Hope is contagious — when you have the spirit of hope guiding you through this journey, you may find that it affects the whole world you live in, your relationships with others, your dreams, and your goals and wishes for the future.



Research has shown that using positive self-talk reduces stress and depression, improves coping skills, and may even effect health outcomes. What *is* positive self-talk? It’s the voice in our head that narrates throughout our day. It’s like an inner sports announcer!

All the emotions of a cancer diagnosis can make it difficult to keep our self-talk positive. Consider the possibilities of writing yourself a note of affirmation and posting it somewhere where you’ll see it often, or your favorite inspiring quote on your mirror, or explore your creative side to create art for your home. The more you see or experience these words, the easier it is to keep your self-talk positive.

You are welcome to download and print any images to get you started. Ultimately, though, you should have something that is meaningful to YOU.

A Note from the Author:

Thank you for your consideration of this material and I hope that sharing what I have learned will be of some use to you. I would love to hear *your* stories of empowerment! Feel free to contact me through Caring Ambassadors at

Remember: This is YOUR cancer journey and YOU are in charge of what happens next. YOU can do it!!!

Jessica Steinberg, M.S.

Download Jessica’s Story here: Empowered! My Journey My Choices PDF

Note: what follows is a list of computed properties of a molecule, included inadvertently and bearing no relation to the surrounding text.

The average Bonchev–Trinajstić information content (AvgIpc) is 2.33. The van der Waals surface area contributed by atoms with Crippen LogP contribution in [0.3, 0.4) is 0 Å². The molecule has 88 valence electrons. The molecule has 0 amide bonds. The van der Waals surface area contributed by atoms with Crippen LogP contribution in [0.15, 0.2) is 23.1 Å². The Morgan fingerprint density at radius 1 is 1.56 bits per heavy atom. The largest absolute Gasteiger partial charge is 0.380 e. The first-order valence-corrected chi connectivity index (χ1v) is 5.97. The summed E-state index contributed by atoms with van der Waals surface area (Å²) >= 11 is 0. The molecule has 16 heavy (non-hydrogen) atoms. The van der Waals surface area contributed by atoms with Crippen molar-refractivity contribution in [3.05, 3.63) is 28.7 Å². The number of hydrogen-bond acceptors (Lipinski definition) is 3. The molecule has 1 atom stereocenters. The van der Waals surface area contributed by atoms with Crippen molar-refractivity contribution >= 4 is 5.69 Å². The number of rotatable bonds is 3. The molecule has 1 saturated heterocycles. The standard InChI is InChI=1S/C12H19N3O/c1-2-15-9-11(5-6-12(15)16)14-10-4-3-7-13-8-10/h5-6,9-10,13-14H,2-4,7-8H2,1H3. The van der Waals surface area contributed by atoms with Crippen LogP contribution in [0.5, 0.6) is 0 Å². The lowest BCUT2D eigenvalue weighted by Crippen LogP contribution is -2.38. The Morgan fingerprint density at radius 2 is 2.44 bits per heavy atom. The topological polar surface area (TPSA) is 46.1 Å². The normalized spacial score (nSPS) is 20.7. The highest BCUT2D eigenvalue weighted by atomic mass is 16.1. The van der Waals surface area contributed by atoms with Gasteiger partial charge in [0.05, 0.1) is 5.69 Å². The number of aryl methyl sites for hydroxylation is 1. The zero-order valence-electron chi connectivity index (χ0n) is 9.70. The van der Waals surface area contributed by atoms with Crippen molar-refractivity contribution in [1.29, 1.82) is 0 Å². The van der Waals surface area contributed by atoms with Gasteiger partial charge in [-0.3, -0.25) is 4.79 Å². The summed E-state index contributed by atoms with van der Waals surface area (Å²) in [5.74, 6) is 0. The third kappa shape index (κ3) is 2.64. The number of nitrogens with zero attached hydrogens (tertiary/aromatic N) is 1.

Download your own My Integrative Health Care Plan Worksheet PDF

Caring Ambassadors 2020 © ALL RIGHTS RESERVED

Ain’t No Mountain High Enough – Marvin Gaye & Tami Terrell
Best Day of My Life – American Authors ­
Dog Days are Over – Florence and the Machine ­
Down – Jay Sean ­
Eye of the Tiger – Survivor
Fight Song – Rachel Platten ­
F**k You (or clean version Forget You) – Cee Lo Green
Happy – Pharrell Williams ­
I Will Survive – Gloria Gaynor ­
Joy to the World – Three Dog Night ­
On Top of the World – Imagine Dragons ­
Roar – Katy Perry ­
Say Hey (I Love You) – Michael Franti & the Spearheads
Shake it Off – Taylor Swift ­
Stronger – Kelly Clarkson
The Fighter – Gym Class Heroes ­
The Gambler – Kenny Rogers
Tubthumpin’ – Chumbawamba ­
Whip it – Devo ­
You Ain’t Seen Nothing Yet – Bachmann Turner Overdrive


Ready to share your story?

The Lung Cancer Program team has started collecting stories, and we want to include YOU! Would you be so kind as to share a snippet about your lung cancer experience with us? There is no right way to share – talk, write, draw, speak poetry – just please SHARE